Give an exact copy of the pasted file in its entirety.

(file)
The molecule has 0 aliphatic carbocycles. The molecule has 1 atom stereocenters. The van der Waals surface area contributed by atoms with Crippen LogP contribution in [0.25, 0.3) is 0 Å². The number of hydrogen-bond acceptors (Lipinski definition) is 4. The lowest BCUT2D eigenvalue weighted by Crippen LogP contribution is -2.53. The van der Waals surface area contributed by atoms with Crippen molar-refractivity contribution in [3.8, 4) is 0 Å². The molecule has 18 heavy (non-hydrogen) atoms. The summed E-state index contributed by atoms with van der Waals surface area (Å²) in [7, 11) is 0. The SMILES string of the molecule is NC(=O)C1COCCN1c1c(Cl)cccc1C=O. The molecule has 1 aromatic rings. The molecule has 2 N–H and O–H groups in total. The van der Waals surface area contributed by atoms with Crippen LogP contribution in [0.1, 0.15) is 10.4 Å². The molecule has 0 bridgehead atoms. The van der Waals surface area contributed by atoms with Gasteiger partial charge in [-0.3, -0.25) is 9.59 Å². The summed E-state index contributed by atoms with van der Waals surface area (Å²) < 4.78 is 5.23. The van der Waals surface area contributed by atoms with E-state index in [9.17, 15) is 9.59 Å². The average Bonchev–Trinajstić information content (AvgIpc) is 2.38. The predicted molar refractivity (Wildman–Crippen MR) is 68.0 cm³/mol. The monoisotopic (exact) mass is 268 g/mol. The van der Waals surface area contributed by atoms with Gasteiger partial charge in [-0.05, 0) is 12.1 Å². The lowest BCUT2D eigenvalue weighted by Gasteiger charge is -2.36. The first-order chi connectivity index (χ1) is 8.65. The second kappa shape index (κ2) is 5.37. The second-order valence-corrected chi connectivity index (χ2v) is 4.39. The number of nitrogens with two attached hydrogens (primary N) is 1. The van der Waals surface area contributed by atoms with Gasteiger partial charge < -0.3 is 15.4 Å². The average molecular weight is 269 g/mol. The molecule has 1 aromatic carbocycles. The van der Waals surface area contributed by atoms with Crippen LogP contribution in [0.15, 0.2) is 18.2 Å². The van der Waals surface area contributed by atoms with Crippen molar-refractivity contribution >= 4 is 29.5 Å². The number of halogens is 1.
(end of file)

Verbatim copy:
The molecule has 0 aliphatic carbocycles. The molecule has 1 atom stereocenters. The van der Waals surface area contributed by atoms with Crippen LogP contribution in [0.25, 0.3) is 0 Å². The number of hydrogen-bond acceptors (Lipinski definition) is 4. The lowest BCUT2D eigenvalue weighted by Crippen LogP contribution is -2.53. The van der Waals surface area contributed by atoms with Crippen molar-refractivity contribution in [3.8, 4) is 0 Å². The molecule has 18 heavy (non-hydrogen) atoms. The summed E-state index contributed by atoms with van der Waals surface area (Å²) in [7, 11) is 0. The SMILES string of the molecule is NC(=O)C1COCCN1c1c(Cl)cccc1C=O. The molecule has 1 aromatic rings. The molecule has 2 N–H and O–H groups in total. The van der Waals surface area contributed by atoms with Crippen LogP contribution in [0.1, 0.15) is 10.4 Å². The molecule has 0 bridgehead atoms. The van der Waals surface area contributed by atoms with Gasteiger partial charge in [-0.3, -0.25) is 9.59 Å². The summed E-state index contributed by atoms with van der Waals surface area (Å²) < 4.78 is 5.23. The van der Waals surface area contributed by atoms with E-state index in [9.17, 15) is 9.59 Å². The average Bonchev–Trinajstić information content (AvgIpc) is 2.38. The predicted molar refractivity (Wildman–Crippen MR) is 68.0 cm³/mol. The monoisotopic (exact) mass is 268 g/mol. The van der Waals surface area contributed by atoms with Gasteiger partial charge in [-0.05, 0) is 12.1 Å². The lowest BCUT2D eigenvalue weighted by Gasteiger charge is -2.36. The first-order chi connectivity index (χ1) is 8.65. The second kappa shape index (κ2) is 5.37. The second-order valence-corrected chi connectivity index (χ2v) is 4.39. The number of nitrogens with two attached hydrogens (primary N) is 1. The van der Waals surface area contributed by atoms with Gasteiger partial charge < -0.3 is 15.4 Å². The average molecular weight is 269 g/mol. The molecule has 1 aromatic carbocycles. The van der Waals surface area contributed by atoms with Crippen LogP contribution in [0.15, 0.2) is 18.2 Å². The van der Waals surface area contributed by atoms with Crippen molar-refractivity contribution >= 4 is 29.5 Å². The number of halogens is 1.